Tuesday, 13 August 2013

Book 2: The Food and Fornication Fables Chapter 1: Making Bread

Making Bread

Always remember to take charge of the encounter from the very beginning.
If you cringe and snivel and act the slave, you will be the slave.
Be the Master, and your chances of surviving unharmed will be that much higher.

                                                                                                   Lady Wu, the Empress of China

The day I was born luck smiled on me. A sardonic smile, but a smile none the less.
I was lucky, I still am.

Considering my history and the story I will now be telling you, child, you will think my idea of being “lucky” peculiar.

I was born on a ship: a dank and rusty tramp-steamer plying the East Coast of Africa, hitting every forgotten rat-ridden port.
The day I was born, the River Moreno, under the flag of Panama, was docked in Mogadishu. The charming gentlemen of the crew were entertaining.

I rather imagine my Mother waddled in, slick fleshed and glossy, to general delight; the crew being rather partial to generous female flesh, probably as a welcome change from each other’s sinewy and hairy buttocks. I’m quite sure she was hotly contested. So much so, that she was the resident guest for several days, until suddenly and inexplicably, she vanished, taking with her several treasured belongings of her most ardent admirers. We cannot, however, accuse her of theft. What she took, she took in trade.

She bartered in flesh, so it surely must have seemed logical to her. She bartered me. My squirming new-born flesh was deposited in the onion basket. I see now how my fate was determined: my very first seller was my Mother.
I must believe some tender feelings of motherly concern intervened, for she left me in what was the most welcoming place in the River Moreno: the galley, redolent with delicious smells, a paradise of cleanliness and plenty. When her time came, she must have made her way down to that galley, squatted down and grunted me out in a business-like fashion. She tied off my umbilical cord and carefully cleaned up all traces of her labour, in fact all traces of her part in my life’s history end here.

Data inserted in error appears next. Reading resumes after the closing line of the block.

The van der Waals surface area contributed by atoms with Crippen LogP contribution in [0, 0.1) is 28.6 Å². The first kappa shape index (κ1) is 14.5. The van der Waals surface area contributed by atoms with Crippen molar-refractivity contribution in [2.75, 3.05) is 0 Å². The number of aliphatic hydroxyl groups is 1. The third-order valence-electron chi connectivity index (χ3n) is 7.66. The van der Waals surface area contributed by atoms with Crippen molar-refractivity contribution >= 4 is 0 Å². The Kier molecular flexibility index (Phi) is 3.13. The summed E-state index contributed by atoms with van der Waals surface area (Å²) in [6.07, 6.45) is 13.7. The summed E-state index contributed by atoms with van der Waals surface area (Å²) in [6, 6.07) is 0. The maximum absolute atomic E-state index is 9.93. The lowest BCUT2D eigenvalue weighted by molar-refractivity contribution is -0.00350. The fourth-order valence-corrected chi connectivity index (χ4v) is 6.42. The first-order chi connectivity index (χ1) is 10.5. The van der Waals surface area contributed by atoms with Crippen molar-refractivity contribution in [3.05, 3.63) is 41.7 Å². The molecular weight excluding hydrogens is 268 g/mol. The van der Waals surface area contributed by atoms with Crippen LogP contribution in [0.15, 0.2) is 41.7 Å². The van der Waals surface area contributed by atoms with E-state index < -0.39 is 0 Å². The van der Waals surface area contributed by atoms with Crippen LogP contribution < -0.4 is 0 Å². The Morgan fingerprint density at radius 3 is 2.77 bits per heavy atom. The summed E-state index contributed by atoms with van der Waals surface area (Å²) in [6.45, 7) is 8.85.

So it was that Anatoly Servinski, coming into the galley to make the morning’s bread, found me: a scrap of dark squealing humanity, glistening and naked, waving fiercely clenched fists at the world, and that, dear child, was all the luck I’ve ever needed, all of my life.

I believe my pugnacious character, that was to be such an asset in the future, was evident from day one.
I screamed with demented rage, punched and kicked at the soft cotton swaddled around me, tears jetted from my eyes, my tiny body thrumming with fury.

My Father mixed powdered milk from the stores with boiled water, and soaking a cloth in the tepid liquid, carefully dribbled some into my yowling mouth. Apparently the silence was immediate, although I continued to valiantly wrestle with the sheet wrapped around me, and struggled to focus my new-born eyes on his face.
With fierce strength, so he told me, I managed to grasp the index finger of the hand holding the milk-soaked cloth.

That was the moment, according to my Father, that his fate was sealed. He transmuted half a century of pent-up loneliness and homesickness into love. For me: a squealing bundle of bad temper and misshapen flesh.

That love was my talisman.